Inside Higher Ed reports this morning — surprise! — that “®oughly two-thirds of public and private college presidents say they plan to vote for President Obama in November.” Only two-thirds? Actually, that is a surprise.
I wonder how many of them are in states that have had to cut or reduce spending on higher education because of a lack of economic growth caused, at least in part (in my view, in large part) by President Obama’s economic policies. Liberals, of course, have a hard time comprehending why rubes and other conservatives would ever vote against what liberals are sure is in their interest. “For the life of me,” a typical one (unsurprisingly, a journalist) wrote in typical frustration on Democratic Underground several years ago, “I don’t understand what causes a person to vote against their own best interests.” Journalist, meet university president.
One of those presidents, Joel Seligman of the University of Rochester, Inside Higher Ed reports in another article today, has issued a public statement denouncing one of his professors, Economics professor Steven Landsburg, for — gasp! — defending an unpopular person in a blog posting. True, the unpopular person in question is Rush Limbaugh, and it would be asking too much to expect any major university president to refrain from publicly condemning any errant faculty member so heedless of community standards as to defend such a despicable person.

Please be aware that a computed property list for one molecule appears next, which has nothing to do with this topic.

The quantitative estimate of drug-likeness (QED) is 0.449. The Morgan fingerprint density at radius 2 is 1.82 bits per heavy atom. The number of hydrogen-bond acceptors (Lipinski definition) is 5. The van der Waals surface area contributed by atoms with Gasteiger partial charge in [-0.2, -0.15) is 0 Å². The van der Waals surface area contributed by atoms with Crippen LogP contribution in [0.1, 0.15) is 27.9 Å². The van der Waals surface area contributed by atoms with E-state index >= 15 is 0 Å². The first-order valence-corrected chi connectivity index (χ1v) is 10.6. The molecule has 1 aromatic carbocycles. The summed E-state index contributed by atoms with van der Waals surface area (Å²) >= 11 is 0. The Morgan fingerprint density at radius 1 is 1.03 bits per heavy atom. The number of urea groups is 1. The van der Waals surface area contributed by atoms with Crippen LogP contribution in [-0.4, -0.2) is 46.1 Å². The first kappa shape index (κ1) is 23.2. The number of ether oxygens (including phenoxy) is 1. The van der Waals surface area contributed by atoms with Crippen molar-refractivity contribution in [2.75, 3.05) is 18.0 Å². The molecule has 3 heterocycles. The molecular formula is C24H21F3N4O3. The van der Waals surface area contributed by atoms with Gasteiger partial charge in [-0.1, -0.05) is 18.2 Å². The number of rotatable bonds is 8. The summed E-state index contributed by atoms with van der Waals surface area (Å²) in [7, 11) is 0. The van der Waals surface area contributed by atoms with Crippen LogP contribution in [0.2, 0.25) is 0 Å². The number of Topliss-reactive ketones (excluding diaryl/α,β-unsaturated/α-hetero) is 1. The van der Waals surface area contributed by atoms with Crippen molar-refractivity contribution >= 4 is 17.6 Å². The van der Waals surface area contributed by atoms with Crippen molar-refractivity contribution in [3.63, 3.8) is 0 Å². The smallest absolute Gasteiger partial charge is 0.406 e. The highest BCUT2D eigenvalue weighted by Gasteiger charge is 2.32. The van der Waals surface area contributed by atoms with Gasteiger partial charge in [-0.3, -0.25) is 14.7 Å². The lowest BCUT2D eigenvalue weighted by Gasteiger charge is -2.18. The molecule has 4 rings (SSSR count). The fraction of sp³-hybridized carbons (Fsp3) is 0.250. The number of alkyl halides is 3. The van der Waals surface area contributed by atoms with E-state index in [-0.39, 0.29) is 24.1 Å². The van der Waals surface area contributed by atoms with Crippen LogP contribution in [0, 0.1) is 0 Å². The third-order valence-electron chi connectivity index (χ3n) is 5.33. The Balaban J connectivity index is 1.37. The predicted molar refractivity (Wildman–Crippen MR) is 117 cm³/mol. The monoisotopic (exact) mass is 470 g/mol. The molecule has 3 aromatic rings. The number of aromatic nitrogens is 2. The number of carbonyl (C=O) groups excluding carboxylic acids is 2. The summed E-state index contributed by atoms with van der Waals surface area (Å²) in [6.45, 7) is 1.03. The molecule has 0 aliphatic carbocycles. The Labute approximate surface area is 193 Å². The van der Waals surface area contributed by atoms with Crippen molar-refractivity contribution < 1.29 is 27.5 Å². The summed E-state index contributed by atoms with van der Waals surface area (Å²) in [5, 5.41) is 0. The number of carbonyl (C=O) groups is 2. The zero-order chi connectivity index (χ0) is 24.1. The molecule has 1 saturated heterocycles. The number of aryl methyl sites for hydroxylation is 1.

Prof. Landsburg made a clear distinction between criticizing Ms. Fluke (the Georgetown law student who wants the public to pay for her contraception) and criticizing her position, a distinction that lost on both Rush Limbaugh and President Seligman. “[W]hile Ms. Fluke [the law student] herself deserves the same basic respect we owe to any human being, her position — which is what’s at issue here — deserves none whatsoever,” Prof. Landsburg wrote on his blog. “It deserves only to be ridiculed, mocked and jeered. To treat it with respect would be a travesty.”
Failing to see the irony, President Seligman thundered, “To openly ridicule, mock, or jeer a student in this way is about the most offensive thing a professor can do. We are here to educate, to nurture, to inspire, not to engage in character assassination.” Presumably, students (or is it just female students?), even thirty-year -old law students, are such frail little flowers that they are immune to criticism even after they testify in public in what CBS news calls a “pretend hearing” organized by Democrats to publicize their stance on contraception.
Thirty student protesters entered Professor Landsburg’s class on Wednesday, reports the Rochester Democrat & Chronicle, and formed a line between the professor and the students. If President Seligman saw this disruption as posing any challenge to the university’s mission “to educate” and issued a public statement condemning it, Inside Higher Ed does not say.
John S. Rosenberg blogs at Discriminations.